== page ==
Latitudinal Variation of Planktonic Foraminifera Shell Masses During Termination I
IOP Conference Series: Earth and Environment
The oceans' surface layer holds large amounts of dissolved inorganic carbon that is exchanged rapidly with the atmosphere. Carbon enters the ocean mainly through the dissolution of atmospheric carbon dioxide (CO 2 ), and a part of it is converted into carbonate by marine organisms. Calcifying marine organisms include planktonic foraminifers that contribute to the marine carbon turnover by generating inorganic carbon production (CaCO 3 shells). Anthropogenic CO 2 acidifies the surface ocean,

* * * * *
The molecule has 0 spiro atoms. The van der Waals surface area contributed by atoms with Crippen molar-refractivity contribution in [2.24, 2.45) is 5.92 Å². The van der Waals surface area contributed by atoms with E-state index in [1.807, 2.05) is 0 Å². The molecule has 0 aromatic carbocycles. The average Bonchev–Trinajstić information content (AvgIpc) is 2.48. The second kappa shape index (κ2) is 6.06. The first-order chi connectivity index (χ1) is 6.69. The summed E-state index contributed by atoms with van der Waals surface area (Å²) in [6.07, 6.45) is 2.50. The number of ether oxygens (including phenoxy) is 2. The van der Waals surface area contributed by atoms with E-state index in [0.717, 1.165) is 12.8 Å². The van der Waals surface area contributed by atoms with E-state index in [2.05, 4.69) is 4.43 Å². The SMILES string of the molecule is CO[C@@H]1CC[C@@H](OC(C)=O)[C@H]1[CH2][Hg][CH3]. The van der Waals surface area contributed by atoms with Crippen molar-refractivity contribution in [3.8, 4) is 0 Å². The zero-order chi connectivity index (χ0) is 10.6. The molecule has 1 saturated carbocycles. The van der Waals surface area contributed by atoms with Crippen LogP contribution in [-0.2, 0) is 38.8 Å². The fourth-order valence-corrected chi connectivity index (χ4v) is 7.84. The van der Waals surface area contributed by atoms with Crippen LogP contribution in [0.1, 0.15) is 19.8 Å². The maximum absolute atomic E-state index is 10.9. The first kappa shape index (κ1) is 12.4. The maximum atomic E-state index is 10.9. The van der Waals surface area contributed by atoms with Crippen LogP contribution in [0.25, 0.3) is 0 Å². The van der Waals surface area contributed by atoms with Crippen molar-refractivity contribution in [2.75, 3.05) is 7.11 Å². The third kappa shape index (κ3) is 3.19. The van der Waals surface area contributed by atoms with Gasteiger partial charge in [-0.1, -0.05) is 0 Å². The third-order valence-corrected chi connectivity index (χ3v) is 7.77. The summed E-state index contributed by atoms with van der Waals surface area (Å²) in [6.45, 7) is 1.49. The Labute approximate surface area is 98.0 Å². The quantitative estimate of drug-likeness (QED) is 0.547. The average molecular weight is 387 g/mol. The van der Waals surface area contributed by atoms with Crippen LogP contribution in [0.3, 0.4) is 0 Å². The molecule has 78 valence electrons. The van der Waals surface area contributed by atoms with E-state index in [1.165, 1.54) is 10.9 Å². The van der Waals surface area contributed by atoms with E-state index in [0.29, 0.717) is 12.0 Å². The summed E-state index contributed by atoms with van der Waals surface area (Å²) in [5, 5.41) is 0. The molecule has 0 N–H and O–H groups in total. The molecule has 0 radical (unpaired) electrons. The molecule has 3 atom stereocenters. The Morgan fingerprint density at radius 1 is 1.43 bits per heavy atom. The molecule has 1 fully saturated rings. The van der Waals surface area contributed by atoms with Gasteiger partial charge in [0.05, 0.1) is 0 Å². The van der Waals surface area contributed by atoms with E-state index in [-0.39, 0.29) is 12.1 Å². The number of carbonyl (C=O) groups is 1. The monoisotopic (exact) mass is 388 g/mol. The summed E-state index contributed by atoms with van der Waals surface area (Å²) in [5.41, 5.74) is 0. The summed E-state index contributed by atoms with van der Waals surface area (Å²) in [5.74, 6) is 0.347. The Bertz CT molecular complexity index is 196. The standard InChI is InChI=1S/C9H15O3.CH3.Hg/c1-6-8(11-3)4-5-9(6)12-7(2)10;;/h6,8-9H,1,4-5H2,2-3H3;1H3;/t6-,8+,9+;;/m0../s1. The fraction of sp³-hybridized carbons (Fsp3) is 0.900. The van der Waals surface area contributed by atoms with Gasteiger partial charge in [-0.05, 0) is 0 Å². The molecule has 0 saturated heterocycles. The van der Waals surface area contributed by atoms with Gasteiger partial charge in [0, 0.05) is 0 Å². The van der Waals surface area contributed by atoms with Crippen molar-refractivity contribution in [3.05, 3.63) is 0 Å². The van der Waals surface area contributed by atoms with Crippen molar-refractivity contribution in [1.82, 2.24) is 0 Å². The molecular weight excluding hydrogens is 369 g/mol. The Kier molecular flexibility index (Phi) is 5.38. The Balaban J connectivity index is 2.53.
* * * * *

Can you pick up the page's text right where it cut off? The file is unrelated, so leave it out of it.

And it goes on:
... surface ocean, changes the carbonate chemistry and decreases the saturation state of carbonate minerals in sea water, thus affecting the biological precipitation of carbonate shells. Relative changes in average foraminiferal shell mass can be interpreted as variations in test thickness and the extent of calcification that subsequently impacts the global carbonate budgets. The response of calcifying marine organisms to elevated atmospheric pCO 2 is diverse and complex with studies reporting from reduced rates of net calcification to neutral receptivity or even increased calcification intensities. This diverse behavior implies that the concentration of dissolved inorganic carbon may not be the dominant factor controlling the amount of carbonate shell masses. Here we provide further evidence that glacial/interglacial variations of planktonic foraminifera shell masses are invariant to atmospheric pCO 2 . We identify that differences in shell weights of several planktonic foraminiferal species from narrow size intervals, over the most recent deglaciation (Termination I) vary systematically as a function of latitude. Past intervals of abruptly changing pCO 2 and temperatures, such as the terminations, can offer a glimpse into the response of marine calcifying plankton to changes in surface oceans. We have compiled all the available bibliographic data of planktonic foraminifera shell weights from restricted sieve fractions of different species from the Atlantic, Pacific and Indian Oceans and we find that for the same pCO 2 conditions planktonic foraminifera from equatorial regions may alter their shell mass only as little as 8.2%, while towards higher latitudes changes in shell mass reach up to 54% during the transition from the last glacial to interglacial conditions. We attribute this low variability in the shell mass of planktonic foraminifera from the equator to the stability of the physical oceanographic conditions that characterize the equatorial zone.